The Atlantic air pressure currents that steer hurricanes are wobbly, which means forecasters can say little for sure about where Hurricane Florence or two storms behind it might go.

South Carolina is not in the clear for any of them.

Florence was in the mid-Atlantic on Tuesday blowing 85-mph winds on a course that would likely keep it well offshore the Southeast coast.

But that could change this weekend. Some recent computer forecast runs have brought it very close to the U.S. coast as a severe storm next week.

Meanwhile, at least two other storms are expected to come off Africa and could take a more standard track across the Atlantic to the outer Caribbean islands.

Historically, nearly all the hurricanes that have passed that way have made landfall in South Carolina, though there is no indication any part of the U.S. is in a path.

Elsewhere in the Gulf of Mexico, Tropical Storm Gordon on Tuesday was forecast to slam into the Gulf Coast states overnight as a minimal hurricane. That storm isn't expected to affect South Carolina.

Looking forward, if the Florence storm is a strong enough hurricane this weekend, it would be expected to make the expected turn to the north, following a flow of low pressure, said meteorologist Jeff Masters, with the private company Weather Underground. But if the storm weakens, it won't.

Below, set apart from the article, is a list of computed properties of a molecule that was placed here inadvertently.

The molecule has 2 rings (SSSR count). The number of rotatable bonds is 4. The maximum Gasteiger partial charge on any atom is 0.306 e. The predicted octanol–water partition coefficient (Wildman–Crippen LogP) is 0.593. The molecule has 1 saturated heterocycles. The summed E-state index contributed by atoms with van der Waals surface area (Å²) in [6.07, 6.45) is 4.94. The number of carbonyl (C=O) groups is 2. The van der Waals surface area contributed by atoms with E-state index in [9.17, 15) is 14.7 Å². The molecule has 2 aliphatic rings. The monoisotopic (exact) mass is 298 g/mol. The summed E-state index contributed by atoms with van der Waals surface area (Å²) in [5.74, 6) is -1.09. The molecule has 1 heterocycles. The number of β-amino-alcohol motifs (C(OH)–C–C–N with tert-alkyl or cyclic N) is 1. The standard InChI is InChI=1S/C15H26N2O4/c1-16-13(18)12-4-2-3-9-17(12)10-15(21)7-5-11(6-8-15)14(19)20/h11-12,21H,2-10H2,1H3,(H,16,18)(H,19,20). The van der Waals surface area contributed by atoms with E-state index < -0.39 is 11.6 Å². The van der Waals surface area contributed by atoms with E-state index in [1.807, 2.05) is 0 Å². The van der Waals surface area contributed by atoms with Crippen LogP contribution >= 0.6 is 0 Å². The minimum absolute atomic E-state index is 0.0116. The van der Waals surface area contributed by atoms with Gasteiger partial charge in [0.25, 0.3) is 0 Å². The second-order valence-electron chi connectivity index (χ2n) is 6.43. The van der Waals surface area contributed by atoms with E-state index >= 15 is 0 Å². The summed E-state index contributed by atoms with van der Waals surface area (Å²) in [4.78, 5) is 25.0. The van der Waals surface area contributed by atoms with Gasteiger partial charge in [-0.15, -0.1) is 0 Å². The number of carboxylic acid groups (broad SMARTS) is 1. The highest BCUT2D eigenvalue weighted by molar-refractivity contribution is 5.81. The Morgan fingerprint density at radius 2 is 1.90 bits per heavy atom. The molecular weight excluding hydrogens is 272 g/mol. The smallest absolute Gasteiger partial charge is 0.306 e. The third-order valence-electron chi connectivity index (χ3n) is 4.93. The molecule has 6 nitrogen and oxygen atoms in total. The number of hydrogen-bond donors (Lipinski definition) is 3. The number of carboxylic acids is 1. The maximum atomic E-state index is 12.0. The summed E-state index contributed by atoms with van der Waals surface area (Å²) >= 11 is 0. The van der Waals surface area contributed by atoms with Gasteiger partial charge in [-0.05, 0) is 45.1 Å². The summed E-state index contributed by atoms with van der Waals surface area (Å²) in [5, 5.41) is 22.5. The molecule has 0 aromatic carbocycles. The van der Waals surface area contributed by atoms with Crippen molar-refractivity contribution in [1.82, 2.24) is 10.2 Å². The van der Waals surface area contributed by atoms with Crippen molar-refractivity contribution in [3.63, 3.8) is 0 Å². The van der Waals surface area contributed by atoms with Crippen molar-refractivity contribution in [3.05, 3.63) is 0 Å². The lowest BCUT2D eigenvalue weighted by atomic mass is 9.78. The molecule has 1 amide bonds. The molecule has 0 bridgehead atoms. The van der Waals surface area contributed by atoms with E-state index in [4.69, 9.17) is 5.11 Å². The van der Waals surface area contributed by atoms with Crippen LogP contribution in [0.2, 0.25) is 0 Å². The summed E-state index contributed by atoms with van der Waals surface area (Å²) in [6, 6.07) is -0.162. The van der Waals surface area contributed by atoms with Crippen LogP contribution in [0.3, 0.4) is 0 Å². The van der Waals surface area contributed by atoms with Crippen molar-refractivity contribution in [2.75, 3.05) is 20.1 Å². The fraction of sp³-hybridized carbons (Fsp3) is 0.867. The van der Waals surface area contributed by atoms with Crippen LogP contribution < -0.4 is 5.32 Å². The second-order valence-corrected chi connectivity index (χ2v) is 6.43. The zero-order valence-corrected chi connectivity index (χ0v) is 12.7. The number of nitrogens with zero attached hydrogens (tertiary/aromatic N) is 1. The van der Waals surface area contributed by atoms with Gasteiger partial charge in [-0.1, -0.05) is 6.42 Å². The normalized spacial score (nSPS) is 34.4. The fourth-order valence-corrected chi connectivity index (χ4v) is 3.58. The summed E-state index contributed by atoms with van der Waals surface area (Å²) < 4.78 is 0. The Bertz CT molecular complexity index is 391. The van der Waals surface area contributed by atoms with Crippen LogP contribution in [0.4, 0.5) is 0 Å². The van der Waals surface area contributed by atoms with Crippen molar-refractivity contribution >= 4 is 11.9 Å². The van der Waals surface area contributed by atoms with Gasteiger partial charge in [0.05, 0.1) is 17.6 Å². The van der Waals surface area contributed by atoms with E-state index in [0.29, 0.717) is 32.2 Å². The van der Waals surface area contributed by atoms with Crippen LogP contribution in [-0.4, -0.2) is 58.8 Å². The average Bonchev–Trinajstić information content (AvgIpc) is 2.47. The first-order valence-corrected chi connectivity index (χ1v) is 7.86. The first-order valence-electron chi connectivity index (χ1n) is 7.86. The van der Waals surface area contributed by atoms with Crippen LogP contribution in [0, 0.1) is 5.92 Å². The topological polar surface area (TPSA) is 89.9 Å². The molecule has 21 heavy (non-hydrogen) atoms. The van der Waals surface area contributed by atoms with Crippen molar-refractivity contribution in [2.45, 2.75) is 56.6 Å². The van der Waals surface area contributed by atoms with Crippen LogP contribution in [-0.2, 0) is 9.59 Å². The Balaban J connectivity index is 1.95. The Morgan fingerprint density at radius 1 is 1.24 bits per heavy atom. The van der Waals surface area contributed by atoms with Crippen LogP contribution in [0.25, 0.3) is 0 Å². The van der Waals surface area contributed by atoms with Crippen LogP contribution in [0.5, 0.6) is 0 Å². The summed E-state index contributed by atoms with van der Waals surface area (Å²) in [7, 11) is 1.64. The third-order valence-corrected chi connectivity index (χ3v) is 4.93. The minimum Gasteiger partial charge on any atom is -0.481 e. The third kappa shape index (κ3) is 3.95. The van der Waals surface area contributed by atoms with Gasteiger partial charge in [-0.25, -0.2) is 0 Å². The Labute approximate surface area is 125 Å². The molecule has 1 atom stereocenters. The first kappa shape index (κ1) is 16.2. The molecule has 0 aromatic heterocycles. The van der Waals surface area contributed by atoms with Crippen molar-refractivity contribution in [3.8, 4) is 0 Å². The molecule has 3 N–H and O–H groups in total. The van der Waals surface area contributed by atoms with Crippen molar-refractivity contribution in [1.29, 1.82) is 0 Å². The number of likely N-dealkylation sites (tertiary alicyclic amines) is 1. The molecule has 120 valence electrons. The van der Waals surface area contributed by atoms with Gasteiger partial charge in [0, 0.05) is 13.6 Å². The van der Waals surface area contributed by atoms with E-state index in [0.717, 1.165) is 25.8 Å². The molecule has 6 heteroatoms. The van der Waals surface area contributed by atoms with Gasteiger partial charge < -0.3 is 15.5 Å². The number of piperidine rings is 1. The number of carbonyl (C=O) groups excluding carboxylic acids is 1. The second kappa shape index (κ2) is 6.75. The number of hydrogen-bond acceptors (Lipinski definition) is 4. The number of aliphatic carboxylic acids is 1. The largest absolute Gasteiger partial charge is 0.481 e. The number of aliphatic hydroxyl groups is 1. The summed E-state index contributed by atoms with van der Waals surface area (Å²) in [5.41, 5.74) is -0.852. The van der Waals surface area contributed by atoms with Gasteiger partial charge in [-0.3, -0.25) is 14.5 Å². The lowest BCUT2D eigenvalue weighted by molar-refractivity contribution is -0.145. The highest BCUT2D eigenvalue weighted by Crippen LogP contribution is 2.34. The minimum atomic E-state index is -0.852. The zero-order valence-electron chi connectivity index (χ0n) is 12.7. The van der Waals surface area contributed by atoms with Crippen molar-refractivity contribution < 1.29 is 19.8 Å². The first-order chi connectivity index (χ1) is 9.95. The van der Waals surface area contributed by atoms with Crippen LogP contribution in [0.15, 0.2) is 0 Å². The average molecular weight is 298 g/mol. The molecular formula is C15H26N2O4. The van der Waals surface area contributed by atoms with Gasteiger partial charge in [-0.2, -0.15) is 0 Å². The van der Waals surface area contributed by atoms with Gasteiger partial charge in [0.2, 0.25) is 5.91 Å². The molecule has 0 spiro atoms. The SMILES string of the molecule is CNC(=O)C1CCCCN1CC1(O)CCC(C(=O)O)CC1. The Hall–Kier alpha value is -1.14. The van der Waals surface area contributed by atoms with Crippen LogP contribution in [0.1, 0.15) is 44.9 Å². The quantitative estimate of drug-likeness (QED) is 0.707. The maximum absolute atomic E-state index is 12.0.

And behind the low pressure is a flow of high pressure that would drive it more to the west.

"If Florence misses the (low pressure), things could get interesting for the Southeast United States," said Mark Malisck, severe weather liaison for the S.C. Climate Office.

Forecasters are still seven days out until knowing for sure, said Charleston-based meteorologist Shea Gibson, with the private company WeatherFlow.

September is the worst period of the hurricane season, a time when storms can roll off Africa one after the other in waves followed by lulls. In early September 2017, three hurricanes were whirling in the Atlantic basin at the same time — Irma, Jose and Katia — following the catastrophic Harvey and ahead of the equally catastrophic Maria.

Irma did millions of dollars of damage to the South Carolina coast.

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Reach Bo Petersen Reporter at Facebook, @bopete on Twitter or 1-843-937-5744.

Science and environment reporter. Author of Washing Our Hands in the Clouds.

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